My Favourite Books From 2018

I succeeded in maintaining my reading habit in 2018 and ended up reading 25 books. I keep a log of all the books I’ve finished on my website, but wanted to highlight a few of my favourites from 2018.

Brief Answers to the Big Questions

Stephen Hawking

Professor Stephen Hawking has greatly inspired me over the years. In his final book—posthumously published—Hawking discusses his outlook on some of the biggest issues facing our existence.

Measure What Matters

John Doerr

If you’ve ever been interested in how OKRs can drive growth and ambition within an organisation, Measure What Mattersshould be at the top of your reading list. Written by the man that introduced OKRs to Google. John Doerr draws upon his wealth of experience working at Intel and other high-powered tech companies to demonstrate the power of OKRs in driving results where they matter.

Unbelievable

Jessica Ennis-Hill

Unbelievableis the story of how a young girl from Sheffield became an Olympic champion. I found this book as I was training for my first competitive races earlier this year and it provided buckets of inspiration to keep me going. It’s easy to overlook the amount of hard work required to rise to the top of your sport. Unbelievable gives you an inside look into the work and sacrifice that Jessica Ennis-Hill went through to get there.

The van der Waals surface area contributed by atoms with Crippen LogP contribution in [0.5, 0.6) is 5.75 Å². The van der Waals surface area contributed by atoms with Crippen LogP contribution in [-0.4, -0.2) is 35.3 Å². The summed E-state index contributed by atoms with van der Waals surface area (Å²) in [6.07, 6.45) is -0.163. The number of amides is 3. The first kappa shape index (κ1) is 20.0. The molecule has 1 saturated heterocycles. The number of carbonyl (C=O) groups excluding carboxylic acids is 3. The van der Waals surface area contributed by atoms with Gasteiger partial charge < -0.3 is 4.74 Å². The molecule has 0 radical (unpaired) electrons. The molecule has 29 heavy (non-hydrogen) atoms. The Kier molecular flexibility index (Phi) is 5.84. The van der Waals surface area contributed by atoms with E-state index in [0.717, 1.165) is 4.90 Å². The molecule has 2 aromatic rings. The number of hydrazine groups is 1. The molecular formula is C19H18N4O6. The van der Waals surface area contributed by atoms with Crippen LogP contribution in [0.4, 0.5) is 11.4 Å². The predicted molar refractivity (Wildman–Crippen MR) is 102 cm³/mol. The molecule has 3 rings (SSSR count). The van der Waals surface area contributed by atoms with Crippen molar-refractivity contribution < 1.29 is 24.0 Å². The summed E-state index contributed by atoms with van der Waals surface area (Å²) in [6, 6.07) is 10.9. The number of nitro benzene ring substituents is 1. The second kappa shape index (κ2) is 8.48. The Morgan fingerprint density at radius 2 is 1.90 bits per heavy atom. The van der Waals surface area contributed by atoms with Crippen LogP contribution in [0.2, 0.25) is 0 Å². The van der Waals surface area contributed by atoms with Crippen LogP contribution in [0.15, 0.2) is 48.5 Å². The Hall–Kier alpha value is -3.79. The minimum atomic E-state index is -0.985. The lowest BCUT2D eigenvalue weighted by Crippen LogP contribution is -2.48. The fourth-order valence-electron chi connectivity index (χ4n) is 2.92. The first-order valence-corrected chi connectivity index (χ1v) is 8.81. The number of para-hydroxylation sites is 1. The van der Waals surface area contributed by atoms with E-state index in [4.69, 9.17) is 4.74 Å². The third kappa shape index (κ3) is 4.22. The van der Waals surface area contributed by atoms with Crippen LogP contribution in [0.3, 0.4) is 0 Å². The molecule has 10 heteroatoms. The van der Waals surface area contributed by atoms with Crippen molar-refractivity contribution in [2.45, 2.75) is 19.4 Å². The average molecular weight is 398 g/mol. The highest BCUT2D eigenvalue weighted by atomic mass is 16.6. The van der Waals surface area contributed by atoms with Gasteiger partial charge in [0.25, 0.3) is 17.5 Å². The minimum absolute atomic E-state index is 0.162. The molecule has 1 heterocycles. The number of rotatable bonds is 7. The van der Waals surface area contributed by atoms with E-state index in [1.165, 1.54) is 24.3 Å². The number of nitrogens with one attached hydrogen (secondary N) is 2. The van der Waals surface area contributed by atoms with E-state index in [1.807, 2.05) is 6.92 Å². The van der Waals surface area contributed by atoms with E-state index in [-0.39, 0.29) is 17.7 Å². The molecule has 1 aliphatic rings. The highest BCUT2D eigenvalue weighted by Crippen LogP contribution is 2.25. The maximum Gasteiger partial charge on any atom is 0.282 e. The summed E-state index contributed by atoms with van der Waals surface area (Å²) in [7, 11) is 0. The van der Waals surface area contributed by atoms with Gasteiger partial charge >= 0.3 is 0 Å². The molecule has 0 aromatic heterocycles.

To Pixar and Beyond

Lawrence Levy

I’ve long been fascinated with Pixar’s success and have read many books on the studio. Most of which have focussed on the creative/storytelling side of things but To Pixar and Beyondgives an insight into the business behind the hit movies. Lawrence Levy tells the story of his time as Pixar’s CFO, what it was like to work with Steve Jobs, and how he found meaning after leaving Pixar.

It Doesn’t Have to Be Crazy at Work

David Heinemeier Hansson and Jason Fried

DHH and Jason Fried once again prompt us to slow down, take a step back, and reconsider how we are working. If you read Signal v. Noiseyou may have already encountered some of the ideas in this book, but it’s always good to have a refresher.